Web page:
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Two Architects, One Island

Sargent C. Gardiner

Since the late nineteenth century, architects and designers of national prominence have been designing houses, landscapes, and other structures on Mount Desert Island, attracted by the strikingly beautiful landscape, whose character heavily influenced the work they produced. Two of the most notable of these architects were William Ralph Emerson (1833 – 1917) and Bruce Price (1845 – 1903), who designed a range of forward-looking residential projects that responded to the specific topography and natural context of Mount Desert Island. Although very different, both architects produced designs in what is now known as the Shingle Style, bringing a synthesis of nineteenth century American domestic architectural styles to Mount Desert Island that, up until that point, had seen a predominantly local, vernacular building tradition in the form of Greek revival structures. While Emerson was a regionally-focused architect working primarily in New England, the houses he designed on Mount Desert Island represented the introduction of a contemporary style into the region. By contrast, Bruce Price was a nationally renowned architect with a more cosmopolitan career executing designs from his New York Studio in a range of locations, types and styles. Price’s designs on Mount Desert bracket Emerson’s work, built before and after the 1880s, the decade when Emerson designed his most important houses in Bar Harbor. When viewed together, Emerson and Price’s designs exemplify the development of a Shingle Style that incorporates earlier regional architectural forms, and adapts to the specific geographic conditions of Mount Desert Island.

The Landscape of Mount Desert
Mount Desert’s natural settling was conducive to the development of a new architecture: the largest island off the coast of Maine, Mount Desert is a compressed environment with a variety of geographic features concentrated within a coastline of its 108 square miles. Formed 380 million years ago by tectonic collision, the granite landmass of the island was scraped to its current form by the Laurentide Ice Sheet as it extended and receded during the Pleistocene epoch. Smoothed by the north–south movement of glaciers, the resulting topography of mountains, ponds, and surrounding islands formed an extraordinary integrated composition. As I will show, the undulating geography of the island provided Emerson and Price with a rich context from which to draw inspiration, and found unique expression in the Shingle Style as it developed in their residential designs.

Greek Revival: A Style of Local Origin
Mount Desert Island's European architectural history began with vernacular farmhouses and homesteads that sprang from local building traditions, built by carpenters or craftsmen often in the form of simple “Cape Cod” structures. At the center of Mount Desert, Somes Sound, a natural fjord or curved “U” shaped valley was carved out during the glacial events. In 1761, at this sheltered location at the head of Somes Sound, a cooper named Abraham Somes built a modest log cabin in the place that would later become Somesville, Mount Desert’s earliest European settlement. Today a group of Greek revival buildings still exist here, one of the largest cohesive groups of early buildings on the island that can be characterized stylistically.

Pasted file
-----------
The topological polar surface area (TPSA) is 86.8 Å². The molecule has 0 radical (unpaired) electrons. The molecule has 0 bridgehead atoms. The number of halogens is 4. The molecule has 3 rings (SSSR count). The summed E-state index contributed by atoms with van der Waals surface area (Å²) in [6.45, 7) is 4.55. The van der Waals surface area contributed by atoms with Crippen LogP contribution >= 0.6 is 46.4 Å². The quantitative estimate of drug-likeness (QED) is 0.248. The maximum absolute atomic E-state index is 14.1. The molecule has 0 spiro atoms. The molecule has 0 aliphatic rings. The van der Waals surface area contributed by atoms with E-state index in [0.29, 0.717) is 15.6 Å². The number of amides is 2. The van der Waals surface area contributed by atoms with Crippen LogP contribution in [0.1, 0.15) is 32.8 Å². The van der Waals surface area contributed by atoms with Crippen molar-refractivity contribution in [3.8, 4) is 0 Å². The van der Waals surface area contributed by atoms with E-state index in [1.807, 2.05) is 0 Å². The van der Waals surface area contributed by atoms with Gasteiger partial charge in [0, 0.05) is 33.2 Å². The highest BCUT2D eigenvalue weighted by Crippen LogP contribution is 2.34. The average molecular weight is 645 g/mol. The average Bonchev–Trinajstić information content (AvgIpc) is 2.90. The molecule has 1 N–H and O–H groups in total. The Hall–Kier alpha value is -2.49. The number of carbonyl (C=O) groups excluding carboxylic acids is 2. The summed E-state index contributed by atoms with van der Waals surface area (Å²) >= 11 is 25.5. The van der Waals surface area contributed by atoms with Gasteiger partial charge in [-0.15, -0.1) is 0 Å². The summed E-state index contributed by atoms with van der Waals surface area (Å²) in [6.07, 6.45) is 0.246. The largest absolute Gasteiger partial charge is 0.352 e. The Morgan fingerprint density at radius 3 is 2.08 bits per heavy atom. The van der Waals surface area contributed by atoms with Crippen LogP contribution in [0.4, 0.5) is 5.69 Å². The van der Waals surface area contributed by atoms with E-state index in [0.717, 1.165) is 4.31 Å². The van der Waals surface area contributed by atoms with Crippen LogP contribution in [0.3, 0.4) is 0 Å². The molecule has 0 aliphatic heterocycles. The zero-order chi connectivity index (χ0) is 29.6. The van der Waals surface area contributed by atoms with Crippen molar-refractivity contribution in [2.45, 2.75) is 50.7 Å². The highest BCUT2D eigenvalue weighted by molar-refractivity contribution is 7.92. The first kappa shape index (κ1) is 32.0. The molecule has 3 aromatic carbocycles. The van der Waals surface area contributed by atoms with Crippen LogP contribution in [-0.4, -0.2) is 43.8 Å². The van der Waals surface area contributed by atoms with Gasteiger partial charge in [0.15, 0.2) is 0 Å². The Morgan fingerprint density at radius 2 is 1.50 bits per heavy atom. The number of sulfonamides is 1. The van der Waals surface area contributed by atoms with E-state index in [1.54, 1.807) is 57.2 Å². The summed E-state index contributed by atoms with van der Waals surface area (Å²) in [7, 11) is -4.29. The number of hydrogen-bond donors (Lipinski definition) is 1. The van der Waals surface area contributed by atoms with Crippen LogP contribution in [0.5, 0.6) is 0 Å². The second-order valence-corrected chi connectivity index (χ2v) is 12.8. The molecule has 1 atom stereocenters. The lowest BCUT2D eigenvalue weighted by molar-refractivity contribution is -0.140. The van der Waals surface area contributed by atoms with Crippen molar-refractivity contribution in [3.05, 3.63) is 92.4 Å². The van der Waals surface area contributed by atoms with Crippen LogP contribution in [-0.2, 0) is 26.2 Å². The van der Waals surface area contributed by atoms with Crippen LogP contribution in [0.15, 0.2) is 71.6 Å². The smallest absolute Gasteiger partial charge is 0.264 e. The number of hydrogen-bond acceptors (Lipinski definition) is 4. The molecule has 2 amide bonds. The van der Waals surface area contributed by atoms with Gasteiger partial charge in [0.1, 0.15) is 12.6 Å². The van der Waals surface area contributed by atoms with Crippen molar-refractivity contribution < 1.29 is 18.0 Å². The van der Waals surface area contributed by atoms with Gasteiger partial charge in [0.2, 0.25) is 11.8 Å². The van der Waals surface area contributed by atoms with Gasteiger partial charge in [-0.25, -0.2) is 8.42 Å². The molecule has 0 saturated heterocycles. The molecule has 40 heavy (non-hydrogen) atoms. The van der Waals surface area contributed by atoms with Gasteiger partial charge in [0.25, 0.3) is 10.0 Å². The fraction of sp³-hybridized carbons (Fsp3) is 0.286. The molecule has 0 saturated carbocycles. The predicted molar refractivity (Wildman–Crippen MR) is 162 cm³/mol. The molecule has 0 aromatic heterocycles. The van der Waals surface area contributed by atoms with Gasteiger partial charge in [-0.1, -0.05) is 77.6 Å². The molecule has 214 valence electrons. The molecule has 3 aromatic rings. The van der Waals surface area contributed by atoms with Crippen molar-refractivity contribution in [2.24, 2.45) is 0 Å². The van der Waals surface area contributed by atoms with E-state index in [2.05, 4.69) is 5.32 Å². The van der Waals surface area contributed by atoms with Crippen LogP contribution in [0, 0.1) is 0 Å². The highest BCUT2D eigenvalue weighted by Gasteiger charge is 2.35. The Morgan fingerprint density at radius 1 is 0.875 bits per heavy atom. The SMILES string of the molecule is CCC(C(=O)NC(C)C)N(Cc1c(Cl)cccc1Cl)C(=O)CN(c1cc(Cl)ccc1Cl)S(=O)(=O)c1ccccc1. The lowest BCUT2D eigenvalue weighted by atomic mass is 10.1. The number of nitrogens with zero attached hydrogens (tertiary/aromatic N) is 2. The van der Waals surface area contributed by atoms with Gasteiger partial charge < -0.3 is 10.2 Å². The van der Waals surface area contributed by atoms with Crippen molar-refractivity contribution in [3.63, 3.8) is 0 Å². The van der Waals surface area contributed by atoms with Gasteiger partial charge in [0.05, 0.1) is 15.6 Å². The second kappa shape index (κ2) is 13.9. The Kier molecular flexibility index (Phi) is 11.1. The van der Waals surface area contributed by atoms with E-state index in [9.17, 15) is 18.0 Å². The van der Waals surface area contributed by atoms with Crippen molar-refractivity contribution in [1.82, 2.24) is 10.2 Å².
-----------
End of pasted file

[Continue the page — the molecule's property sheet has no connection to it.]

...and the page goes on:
Greek revival was the first of the popular romantic styles that dominated the first half of the nineteenth century, mostly between 1830 and 1850. An appropriate style for the newly independent United States, it communicated the democratic ideals of Greece and adapted Greek forms and details to predominantly rural wood buildings. Greek revival was suited to the local builders who could easily reference carpenters’ guides and pattern books, and use traditional building methods learned over generations. Today a loose grouping of Greek revival houses and civic buildings still cluster along the road to Southwest Harbor. Among them, the Somesville meetinghouse, built in 1852 at the tail end of this period, illustrates the central concepts of Greek Revival. Its design is attributed to architect Benjamin S. Deane of Bangor, who planned such churches in Eastern Maine.

The meetinghouse is simple rectangular gabled volume, sheathed in white clapboard, whose entry is positioned at the gable end that forms a classical pediment. This pediment is defined at the corners with pilasters and raised on a wide freeze typical of the style. The elevation is further punctuated by Doric columns that frame the recessed entry. The meetinghouse is well proportioned and probably served its function well, but could be as much at home in upstate New York as it is here. High examples of Greek revival civic buildings can be found in Philadelphia or New York, where they were built in stone, a material much more suited to a style based on stone Greek stone temples. Somesville, being a rural settlement, built its meetinghouse of wood for practical reasons.

The Somesville Meetinghouse, Somesville, Maine, 1852. Photo Courtesy of The Mount Desert Island Historical Society.

Vincent Scully, writing in his 1949 doctoral dissertation The Cottage Style, touches on the irony of using wood to build Greek Revival forms, and the impulse to conceal the techtonic properties of wood beneath a painted skin, properties that would later be celebrated in Shingle Style architecture: “A skin deep architecture of wood, delicately and abstractly adjusted to its own properties the forms of stone, the Greek Revival concealed behind its elegant and enigmatic surface the realities of its inherited wooden frame, with its use of post and beam, mortice and tenon.”

Early Resort Architecture: the Queen Anne and the Stick Styles